The simulated dataset was tested on DEA-Chebyshev model. It has been statistically proven that this model is an effective tool with excellent accuracy to detect or predict the EFF frontier as a new efficiency benchmarking technique. It is an improvement over other methods, easily applied, practical, not computationally intensive, and easy to implement. The results have been promising thus far. The future work includes using a real data application to illustrate the usefulness of DEA-Chebyshev model.

#### Appendices

#### A.

Note that semi-positive is defined to be the nonpositive characteristics of all data where at least one component in every input and output sector is positive; mathematically, , * *and , . That is to say that for every DMU, there must be at least one positive value in both input and output. The following properties were noted from Cooper et al. [26, 28].Let be the production possibility set (PPS of physically attainable points :
Each pair of input and output is regarded as semi-positive orthant point in dimensional space in Inefficiency: For any semi-positive PPS where and/or , it is also true that they belong to the set of attainable points .Convexity: if , and , such that , then Ray unboundedness: if a PPS , then for any scalar (refer to CRS).Any semi-positive linear combination of PPS in also belongs to .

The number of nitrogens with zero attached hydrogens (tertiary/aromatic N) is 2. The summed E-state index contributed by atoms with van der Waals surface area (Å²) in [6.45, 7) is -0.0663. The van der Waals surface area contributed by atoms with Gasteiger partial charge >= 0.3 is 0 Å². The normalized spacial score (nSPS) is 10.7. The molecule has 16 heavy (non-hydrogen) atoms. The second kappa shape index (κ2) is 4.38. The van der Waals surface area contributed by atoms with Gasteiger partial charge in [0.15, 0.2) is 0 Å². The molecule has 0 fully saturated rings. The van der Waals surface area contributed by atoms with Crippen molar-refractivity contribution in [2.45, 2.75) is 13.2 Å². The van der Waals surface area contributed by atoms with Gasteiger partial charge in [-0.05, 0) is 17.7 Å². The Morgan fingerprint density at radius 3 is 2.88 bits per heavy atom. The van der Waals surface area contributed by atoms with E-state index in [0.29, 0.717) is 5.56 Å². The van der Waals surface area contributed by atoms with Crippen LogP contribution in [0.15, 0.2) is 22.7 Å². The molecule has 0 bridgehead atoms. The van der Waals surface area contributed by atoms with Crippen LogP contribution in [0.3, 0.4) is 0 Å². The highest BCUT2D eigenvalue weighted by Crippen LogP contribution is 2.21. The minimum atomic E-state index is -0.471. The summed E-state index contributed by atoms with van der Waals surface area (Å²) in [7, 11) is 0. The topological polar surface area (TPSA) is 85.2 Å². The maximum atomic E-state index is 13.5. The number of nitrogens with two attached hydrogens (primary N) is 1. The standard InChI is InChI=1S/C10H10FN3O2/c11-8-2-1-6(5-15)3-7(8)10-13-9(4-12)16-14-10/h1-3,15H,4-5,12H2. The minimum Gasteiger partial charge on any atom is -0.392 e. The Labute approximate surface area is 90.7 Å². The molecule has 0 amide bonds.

Therefore, satisfying –, represents a vector of inputs and a vector of outputs for one DMU; represents a matrix of inputs and outputs, respectively, for all DMUs.

Definition of is as follows:

#### B.

As theoreticians have shown and used in the past the characteristic of errors in efficiency analysis, the simulations generated will incorporate those elements. These characteristics are (1)statistical noise: , i.i.d., unrestricted;(2)inefficiency: , i.i.d. half normal distribution where .Data variability is caused by statistical noise, measurement errors, and inefficiency. There errors can arise from either exogenous or endogenous variables such as poor management, economic growth, and environmental and sociological contributions.

#### C.

The corrected frontier is defined such that the production possibility space will always be greater than that of the DEA spaces (see ). That is to say that there will always be room for improvement in efficiency which companies are always aspiring for. The following are the properties of the corrected frontier. if and/or , then DCF will be different from DEA. If and , then the corrected frontier is also the DEA frontier. DMUs on the DEA frontier are a subset of those on the DCF frontier; some DEA efficient units will appear inefficient in DCF, in which case, the frontier is shifted away from the PPS (i.e., expansion of the PPS)., where the radial contraction of inputs (or the radial expansion of outputs) can be improved for DEA efficient units.

Although we do not have formal proof of the convergence of the corrected frontier to the EFF, due to the convergence of the DEA estimator to the EFF, → when , shown in [24], we can conjecture about the convergence of the DCF that it also converges to the EFF as sample sizes increase.